MOKANE, Mo. - Members of the 1993 graduating class at South Callaway are getting their seventh-grade letters 23 years after being written.
Between five and six years ago, a stack of yellow envelopes addressed in seventh-grade scrawl were found hiding in a desk. An assignment from former English teacher Kit Glover, the letters had been misplaced. Now, middle school principal Gary Bonsall is reaching out to find the former students and return their letters.
"They're mini-time capsules," he said. "Every one."
School secretary Linda Mealy stored the letters in the vault once they were found with the intention to find a way to get them back to their owners and now are coming out of the dark. Bonsall agreed that returning the letters was the right move and approved a post for the district's Facebook page.
"It would be neat to get them out to owners, but figuring out how to do that after 30 years would be a trick," Bonsall said.
But it's working.
Of the 47 letters, Mealy has been able to return 18.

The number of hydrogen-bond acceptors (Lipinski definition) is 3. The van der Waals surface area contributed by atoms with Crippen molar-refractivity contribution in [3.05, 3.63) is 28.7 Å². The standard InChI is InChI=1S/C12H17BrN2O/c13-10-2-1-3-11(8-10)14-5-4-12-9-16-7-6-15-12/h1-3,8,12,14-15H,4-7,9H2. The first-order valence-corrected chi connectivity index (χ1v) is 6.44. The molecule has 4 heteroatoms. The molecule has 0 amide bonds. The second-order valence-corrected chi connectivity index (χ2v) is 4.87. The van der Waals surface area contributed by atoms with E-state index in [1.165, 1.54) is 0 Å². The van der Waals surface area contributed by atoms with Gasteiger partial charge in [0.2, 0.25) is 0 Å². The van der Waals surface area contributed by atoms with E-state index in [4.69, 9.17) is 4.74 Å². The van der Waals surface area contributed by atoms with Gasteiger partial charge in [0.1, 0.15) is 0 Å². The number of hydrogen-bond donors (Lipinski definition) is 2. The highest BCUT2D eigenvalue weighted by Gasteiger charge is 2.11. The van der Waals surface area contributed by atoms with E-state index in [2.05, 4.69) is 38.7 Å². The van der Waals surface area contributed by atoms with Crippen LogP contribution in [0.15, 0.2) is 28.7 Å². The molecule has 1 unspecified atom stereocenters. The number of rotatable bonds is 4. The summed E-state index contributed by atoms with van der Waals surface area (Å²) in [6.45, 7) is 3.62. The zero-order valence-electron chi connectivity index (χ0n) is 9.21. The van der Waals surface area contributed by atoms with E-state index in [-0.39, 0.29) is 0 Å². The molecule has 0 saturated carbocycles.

Bonsall hopes students in the class share the news of the letters with their former schoolmates if they have kept in touch after graduation. Several have been returned in person to those who now have children attending South Callaway schools.
The project, which is no longer an incorporated lesson plan, required seventh-grade students to practice letter writing by writing a note to their future selves. Some of the letters that weren't properly sealed included aspirations. One letter writer aspired to be an artist; another complained about receiving a mother's scolding for neglecting chores.
Glover, who is now a school board member for the district, said she had an "a-ha" moment when she heard the letters had been found - much like the feeling students get when they forget their homework.
"I was tickled to hear that they were making the effort to return the letters," Glover said. "It was bittersweet to hear about the letters, which represented a special time in my career. They were sponges and my favorite grade to teach, they were muddy since they had one foot stuck in childhood with the other in adolescence, but they were fun. I cherish those memories."
Students who have yet to receive their letters: